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Flyers start home-and-home with shutout of Penguins

by Adam Kimelman

PHILADELPHIA -- It took until Game 66 of the season but the Philadelphia Flyers finally feel they put out a full, 60-minute effort.

Matt Read scored two goals and the Flyers opened their weekend home-and-home set against the Pittsburgh Penguins with a 4-0 victory Saturday at Wells Fargo Center.

Scott Hartnell and Vincent Lecavalier also scored for the Flyers (34-25-7); Claude Giroux and Sean Couturier each had two assists.

Philadelphia's Steve Mason stopped 25 shots for his fourth shutout of the season and the first by a Flyers goalie against the Penguins since Martin Biron on April 6, 2008. It was the Flyers' first regulation home win against the Penguins since Dec. 8, 2011.

The Flyers passed the Columbus Blue Jackets to take over third place in the Metropolitan Division.

"I think we were looking for a game like that a long time ago," Giroux said. "We showed that when everybody follows the game plan, everybody plays 60 minutes, it feels pretty good."

The teams play Sunday in Pittsburgh (12:30 pm ET; NBC, TSN2).

Marc-Andre Fleury allowed four goals on 40 shots for the Penguins (44-18-4), who had a three-game win streak end.

It's the fourth time the Penguins have been shut out this season. Pittsburgh entered with the League's top-ranked power play but went 0-for-5 on the man-advantage.

"They were better than us ... all over the ice," Penguins captain Sidney Crosby said. "Special teams. They were more aggressive throughout the game, winning battles and things like that. Just no excuse for that. We've got to make sure we bounce back [Sunday]."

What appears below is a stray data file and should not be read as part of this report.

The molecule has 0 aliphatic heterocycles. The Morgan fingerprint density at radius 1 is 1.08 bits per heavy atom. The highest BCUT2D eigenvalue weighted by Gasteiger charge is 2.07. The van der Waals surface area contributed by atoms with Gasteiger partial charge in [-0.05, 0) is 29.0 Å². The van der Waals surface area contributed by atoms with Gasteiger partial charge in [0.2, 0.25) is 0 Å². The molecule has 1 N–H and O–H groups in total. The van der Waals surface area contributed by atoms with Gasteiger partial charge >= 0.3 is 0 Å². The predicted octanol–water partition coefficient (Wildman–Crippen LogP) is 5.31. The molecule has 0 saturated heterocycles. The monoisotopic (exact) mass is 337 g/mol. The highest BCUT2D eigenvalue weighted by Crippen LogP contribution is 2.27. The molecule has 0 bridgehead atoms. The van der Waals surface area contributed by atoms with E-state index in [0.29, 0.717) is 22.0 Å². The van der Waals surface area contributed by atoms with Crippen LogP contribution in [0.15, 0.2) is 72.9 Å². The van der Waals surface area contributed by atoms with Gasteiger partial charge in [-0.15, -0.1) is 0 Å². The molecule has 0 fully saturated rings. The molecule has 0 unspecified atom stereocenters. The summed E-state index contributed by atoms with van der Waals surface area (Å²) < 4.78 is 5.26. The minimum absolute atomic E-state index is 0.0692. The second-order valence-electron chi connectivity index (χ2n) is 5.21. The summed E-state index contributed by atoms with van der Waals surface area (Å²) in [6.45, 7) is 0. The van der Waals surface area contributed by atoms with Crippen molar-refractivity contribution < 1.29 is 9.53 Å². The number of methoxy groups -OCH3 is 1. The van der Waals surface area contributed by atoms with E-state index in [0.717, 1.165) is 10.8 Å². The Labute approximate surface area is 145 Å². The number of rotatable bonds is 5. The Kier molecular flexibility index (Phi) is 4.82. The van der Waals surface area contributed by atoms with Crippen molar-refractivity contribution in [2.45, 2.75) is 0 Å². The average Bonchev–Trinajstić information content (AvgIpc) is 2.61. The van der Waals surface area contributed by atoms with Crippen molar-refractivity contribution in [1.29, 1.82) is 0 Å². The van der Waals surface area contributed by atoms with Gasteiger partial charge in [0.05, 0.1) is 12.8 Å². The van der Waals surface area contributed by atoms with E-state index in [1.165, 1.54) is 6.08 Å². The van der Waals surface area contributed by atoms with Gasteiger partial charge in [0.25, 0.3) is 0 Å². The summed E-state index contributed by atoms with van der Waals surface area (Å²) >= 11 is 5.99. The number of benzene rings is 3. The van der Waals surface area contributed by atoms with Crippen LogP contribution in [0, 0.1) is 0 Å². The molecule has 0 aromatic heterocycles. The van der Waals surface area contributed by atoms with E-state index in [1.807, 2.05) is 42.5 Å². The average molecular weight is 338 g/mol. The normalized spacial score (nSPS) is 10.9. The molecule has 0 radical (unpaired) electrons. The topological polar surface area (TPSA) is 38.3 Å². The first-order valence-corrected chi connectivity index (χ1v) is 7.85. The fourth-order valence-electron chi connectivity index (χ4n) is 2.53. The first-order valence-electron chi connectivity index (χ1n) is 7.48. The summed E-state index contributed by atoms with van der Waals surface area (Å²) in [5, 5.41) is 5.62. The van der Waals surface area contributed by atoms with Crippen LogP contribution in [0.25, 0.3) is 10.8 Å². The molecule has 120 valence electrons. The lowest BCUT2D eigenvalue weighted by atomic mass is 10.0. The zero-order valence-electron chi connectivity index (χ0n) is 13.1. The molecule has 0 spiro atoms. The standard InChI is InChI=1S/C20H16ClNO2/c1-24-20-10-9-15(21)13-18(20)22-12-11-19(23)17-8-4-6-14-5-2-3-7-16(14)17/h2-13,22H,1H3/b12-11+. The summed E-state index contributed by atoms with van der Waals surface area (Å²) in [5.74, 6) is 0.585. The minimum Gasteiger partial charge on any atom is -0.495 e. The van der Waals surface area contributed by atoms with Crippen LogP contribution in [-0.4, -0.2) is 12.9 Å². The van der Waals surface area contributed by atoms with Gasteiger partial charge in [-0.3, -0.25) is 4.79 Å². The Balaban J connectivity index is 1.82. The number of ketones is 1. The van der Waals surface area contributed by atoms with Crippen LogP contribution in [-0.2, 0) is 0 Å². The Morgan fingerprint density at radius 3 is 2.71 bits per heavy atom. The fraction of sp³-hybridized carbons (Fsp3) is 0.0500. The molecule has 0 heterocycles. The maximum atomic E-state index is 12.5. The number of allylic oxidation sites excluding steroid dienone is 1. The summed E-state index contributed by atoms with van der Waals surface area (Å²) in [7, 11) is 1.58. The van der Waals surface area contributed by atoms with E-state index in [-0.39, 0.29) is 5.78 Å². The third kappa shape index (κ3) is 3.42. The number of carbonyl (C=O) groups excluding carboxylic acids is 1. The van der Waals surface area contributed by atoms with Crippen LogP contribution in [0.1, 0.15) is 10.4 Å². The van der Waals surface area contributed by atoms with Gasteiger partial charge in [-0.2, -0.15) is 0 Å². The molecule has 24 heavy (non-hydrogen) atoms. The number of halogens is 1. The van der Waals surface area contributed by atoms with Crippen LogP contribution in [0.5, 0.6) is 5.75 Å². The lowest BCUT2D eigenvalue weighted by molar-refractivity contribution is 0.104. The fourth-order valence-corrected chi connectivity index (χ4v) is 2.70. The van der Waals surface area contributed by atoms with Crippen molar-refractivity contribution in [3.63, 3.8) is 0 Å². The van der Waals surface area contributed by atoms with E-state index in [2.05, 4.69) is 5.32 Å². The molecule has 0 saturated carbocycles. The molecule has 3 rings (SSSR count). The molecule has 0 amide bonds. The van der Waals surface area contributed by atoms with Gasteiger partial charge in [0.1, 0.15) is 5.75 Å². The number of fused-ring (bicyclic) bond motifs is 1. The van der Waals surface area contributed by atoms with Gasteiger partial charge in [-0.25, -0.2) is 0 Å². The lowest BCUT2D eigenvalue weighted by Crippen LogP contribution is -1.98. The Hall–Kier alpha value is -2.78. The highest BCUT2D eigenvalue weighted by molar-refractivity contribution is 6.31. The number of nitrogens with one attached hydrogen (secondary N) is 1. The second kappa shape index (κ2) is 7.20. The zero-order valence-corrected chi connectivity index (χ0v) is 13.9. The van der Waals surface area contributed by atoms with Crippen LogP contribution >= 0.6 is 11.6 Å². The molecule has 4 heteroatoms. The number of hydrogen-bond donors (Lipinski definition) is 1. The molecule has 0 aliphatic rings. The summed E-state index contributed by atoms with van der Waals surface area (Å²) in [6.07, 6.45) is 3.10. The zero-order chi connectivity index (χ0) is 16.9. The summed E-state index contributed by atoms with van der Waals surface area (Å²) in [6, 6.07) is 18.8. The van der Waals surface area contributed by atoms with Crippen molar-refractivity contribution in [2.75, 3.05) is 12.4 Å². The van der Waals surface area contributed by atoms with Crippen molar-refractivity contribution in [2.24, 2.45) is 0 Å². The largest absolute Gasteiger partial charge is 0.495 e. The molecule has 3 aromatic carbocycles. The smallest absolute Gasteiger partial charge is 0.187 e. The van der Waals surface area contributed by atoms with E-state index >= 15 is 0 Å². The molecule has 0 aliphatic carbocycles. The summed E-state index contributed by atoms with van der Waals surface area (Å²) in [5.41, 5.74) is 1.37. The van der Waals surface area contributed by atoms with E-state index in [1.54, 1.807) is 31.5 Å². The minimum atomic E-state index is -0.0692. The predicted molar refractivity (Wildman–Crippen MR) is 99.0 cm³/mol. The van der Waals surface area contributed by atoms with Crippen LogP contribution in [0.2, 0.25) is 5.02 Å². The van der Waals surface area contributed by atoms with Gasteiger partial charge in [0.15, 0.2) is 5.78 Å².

Part of the Penguins' offensive deficiencies can be blamed on injury. Top-line forward Chris Kunitz skated during warm-ups but was kept out with a lower-body injury. He's day-to-day, but coach Dan Bylsma said Kunitz was a possibility to play Sunday.

Pittsburgh also played without forward James Neal, who is out indefinitely after sustaining a concussion Tuesday.

Taylor Pyatt was moved to the top line with Crosby and Lee Stempniak, and Jayson Megna took Neal's spot on Evgeni Malkin's line with Jussi Jokinen.

Despite missing two of their top six forwards, the Penguins refused to use injuries as an excuse for the loss.

"We have had this situation before with our lineup and we have capable guys going in," Bylsma said. "Guys who have done well for us before, and we have to find ways to be able to win and be effective within our roles regardless of who's in there and who's not in there. We weren't able and we weren't ready to do that."

Philadelphia was ready, and it showed almost from the first shift of the game.

"It's a very calming thing knowing the guys are going on all cylinders," Mason said. "Going into this hockey game, we needed the two points more than they did and the guys really went out and earned it. From my standpoint, everything was very controlled, from our breakouts to our backchecking, in-zone play. Everything felt in control the whole game."